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Washington Monument reopening after 3 years: How to get tickets

The Washington Monument is set to open to tourists after three long years.

The 555-foot marble obelisk honoring America’s first president reopens Thursday at 9 a.m. EDT after a three-year renovation project that included an update to its elevator system and built a new security screening facility.

Free same-day tickets for visits through Oct. 18 are available on a first-come, first-serve basis starting at 8:30 a.m. To obtain tickets, visit the Washington Monument Lodge. 

For tours beyond Oct. 19, you can reserve tickets at www.recreation.gov. beginning Oct. 10 at 10 a.m. EDT.

Despite being out of commission, the monument still played a role in the capital’s observation of the 50th anniversary of the moon landing in July. Footage of the Apollo 11 mission was projected onto its facade at nightfall.

The monument was designed by South Carolina architect Robert Mills and built by the U.S. Army Corps of Engineers in two phases, the first of which was privately funded.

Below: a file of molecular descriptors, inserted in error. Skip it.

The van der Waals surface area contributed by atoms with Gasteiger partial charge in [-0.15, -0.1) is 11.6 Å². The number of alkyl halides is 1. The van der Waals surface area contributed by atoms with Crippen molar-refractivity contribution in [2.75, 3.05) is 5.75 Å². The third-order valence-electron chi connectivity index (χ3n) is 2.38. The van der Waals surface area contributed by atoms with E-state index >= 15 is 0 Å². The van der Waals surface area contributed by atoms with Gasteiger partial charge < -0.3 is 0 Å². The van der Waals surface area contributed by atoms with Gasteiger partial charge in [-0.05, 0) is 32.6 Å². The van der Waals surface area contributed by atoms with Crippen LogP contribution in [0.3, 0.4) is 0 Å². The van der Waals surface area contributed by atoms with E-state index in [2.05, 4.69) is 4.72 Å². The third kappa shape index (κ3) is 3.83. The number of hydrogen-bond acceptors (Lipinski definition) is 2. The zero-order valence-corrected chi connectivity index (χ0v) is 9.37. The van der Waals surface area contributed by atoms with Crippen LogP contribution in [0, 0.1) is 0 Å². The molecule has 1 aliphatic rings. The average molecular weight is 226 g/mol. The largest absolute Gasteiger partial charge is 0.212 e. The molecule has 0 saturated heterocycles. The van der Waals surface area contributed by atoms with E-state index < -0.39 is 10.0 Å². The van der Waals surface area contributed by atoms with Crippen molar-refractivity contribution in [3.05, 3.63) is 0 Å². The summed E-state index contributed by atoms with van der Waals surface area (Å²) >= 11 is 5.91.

According to the National Park Service, the widows of two Founding Fathers — Dolley Madison (wife of James Madison, the fourth president author of the Bill of Rights) and Eliza Hamilton — were among the 20,000 people who witnessed the laying of its first cornerstone on July 4, 1848.  The latter helped raise funds to build the monument, a fact noted in the closing moments of the hit musical about her husband, Alexander Hamilton, the nation’s first treasury secretary. (From the interior, visitors can see 193 commemorative stones, many from the project’s early donors.) 

Also on hand: Washington’s step-grandson, George Washington Parke Custis, then-president James K. Polk and three future presidents: James Buchanan, Andrew Johnson and Abraham Lincoln.

In 2000, U.S. Park Service conservator Judy Jacob showed members of the press some of the restoration work done on the 193 commemorative stones on the inside of the Washington Monument. These particular stones are at the 140-foot level, where the color of the stone changes.

Construction continued until 1854 when men associated with the Know-Nothing Party, a xenophobic and anti-Catholic political group,

seized the reins at the Washington Monument Society, alienating donors and sending it into bankruptcy, the National Park Service noted. At the time construction shut down, the monument was less than halfway finished, standing just 156 feet above ground. Making matters worse, Mills died the following year and efforts to jump start construction failed in the face of the looming Civil War.


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